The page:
Syd’s Session Notes – Section 3 – 1/24/2018

Hey all,


Today went okay, though it also reminded me of the difference between being “early” in the semester and being at the “end” of it.


I used a similar plan to my Week 2 plan from the Fall 2017 semester, in an attempt at seeing whether I could successfully improve upon it in the ways that I thought would work based on my previous experiences with its failings. The results were mixed.


I started off with a writing prompt where students each wrote about something they simply “found interesting.” I received a diverse array of responses, which made it a little harder for me to transition into talking about genre as response to recurring situation, but I got there eventually. I tried a broad response as a bit of an experiment, and the results showed me that a broader prompt is generally harder to control the outcome of when I plan on using it to transition into a lecture, which I’ll definitely keep in mind moving forward.


After that, I explained my experiment where I listed genre conventions of a video game review and an article about flowers in a Venn diagram. I did this for the purpose of showing students how genres often overlap in the kinds of conventions that they use.


We then began our activity for the day. I drew an empty Venn diagram and displayed it on the projector. The students were tasked with filling in. The two bubbles of the Venn diagram represented two kinds of articles – video game reviews and scientific editorials about flowers – and the students’ goal was to figure out conventions for each to be added to either bubble, then to see where those conventions could potentially overlap in the center of the diagram.


We found some interesting parallels, such as both a scientific editorial about flowers and a video game article both being usable to determine whether a consumer (of flowers or games) should “plant” or “play” the topic of discussion. We also determined that both a scientific editorial about flowers and a game review use deductive and analytical means to reach a conclusion about their topic – whether a game succeeds in its design goals, and whether a flower meets certain scientific criteria.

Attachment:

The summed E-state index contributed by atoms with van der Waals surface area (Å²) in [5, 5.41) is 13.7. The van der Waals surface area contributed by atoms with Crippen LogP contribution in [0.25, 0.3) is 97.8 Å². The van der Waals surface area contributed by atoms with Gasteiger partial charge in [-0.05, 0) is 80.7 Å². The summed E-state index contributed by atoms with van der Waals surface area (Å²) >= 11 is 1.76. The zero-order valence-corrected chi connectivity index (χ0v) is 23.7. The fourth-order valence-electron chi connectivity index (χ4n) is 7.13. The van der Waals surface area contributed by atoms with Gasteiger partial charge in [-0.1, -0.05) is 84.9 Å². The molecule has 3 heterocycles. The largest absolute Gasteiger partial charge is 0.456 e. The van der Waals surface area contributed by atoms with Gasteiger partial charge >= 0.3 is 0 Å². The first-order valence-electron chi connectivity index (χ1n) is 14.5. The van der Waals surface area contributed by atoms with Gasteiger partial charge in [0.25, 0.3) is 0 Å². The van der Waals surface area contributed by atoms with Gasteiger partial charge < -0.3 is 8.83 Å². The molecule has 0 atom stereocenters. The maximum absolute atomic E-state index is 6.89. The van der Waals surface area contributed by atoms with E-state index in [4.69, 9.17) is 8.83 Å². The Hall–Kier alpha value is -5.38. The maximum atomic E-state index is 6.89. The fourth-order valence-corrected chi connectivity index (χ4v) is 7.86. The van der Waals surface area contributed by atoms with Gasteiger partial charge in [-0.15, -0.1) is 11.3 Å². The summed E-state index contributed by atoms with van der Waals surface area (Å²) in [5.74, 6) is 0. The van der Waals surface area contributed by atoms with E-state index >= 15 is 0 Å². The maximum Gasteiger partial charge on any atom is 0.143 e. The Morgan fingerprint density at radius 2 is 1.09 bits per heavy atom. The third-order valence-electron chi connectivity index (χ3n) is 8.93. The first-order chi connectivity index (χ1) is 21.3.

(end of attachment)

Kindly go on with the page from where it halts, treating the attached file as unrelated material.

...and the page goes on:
Afterward, I had students look up one article of their own, read through it, and jot down conventions into their journals. Afterward, they shared what they learned about their one article – though the majority of them took to summarizing their article rather than analyzing its conventions. I realize now that I probably didn’t do a good enough job of explaining what I wanted when it came to “conventions,” and this is part of what I meant by forgetting that this class is still occuring at the start of the semester.


We ultimately had a fruitful discussion, however. Summarizing the articles’ content is still important to understanding their respective genres, and it proved useful in the next segment, where students looked at each others’ genres and tried filling in both the other half of their Venn diagram and the overlap point. Many interesting parallels were found between the students’ articles, including a surprisingly detailed comparison between the ways that the brand website of painter Bob Ross and an article about Pandas both strive to “taxonomize” their subject, albeit with different intentions. This proved useful for concluding class with a reinforcement of my overlapping idea – showing how similar language and concepts can be found in genres made to respond to different yet similar situations.


Overall, I think this class was an improvement over the Fall 2017 version of it, though the activity could still do a better job of introducing ‘genre conventions’ as a concept. That, or perhaps it would work better as an activity for later in the semester. In any case, I think that I will use what I’ve learned today to craft a totally new, and hopefully successful, plan for Week 3.


  • Syd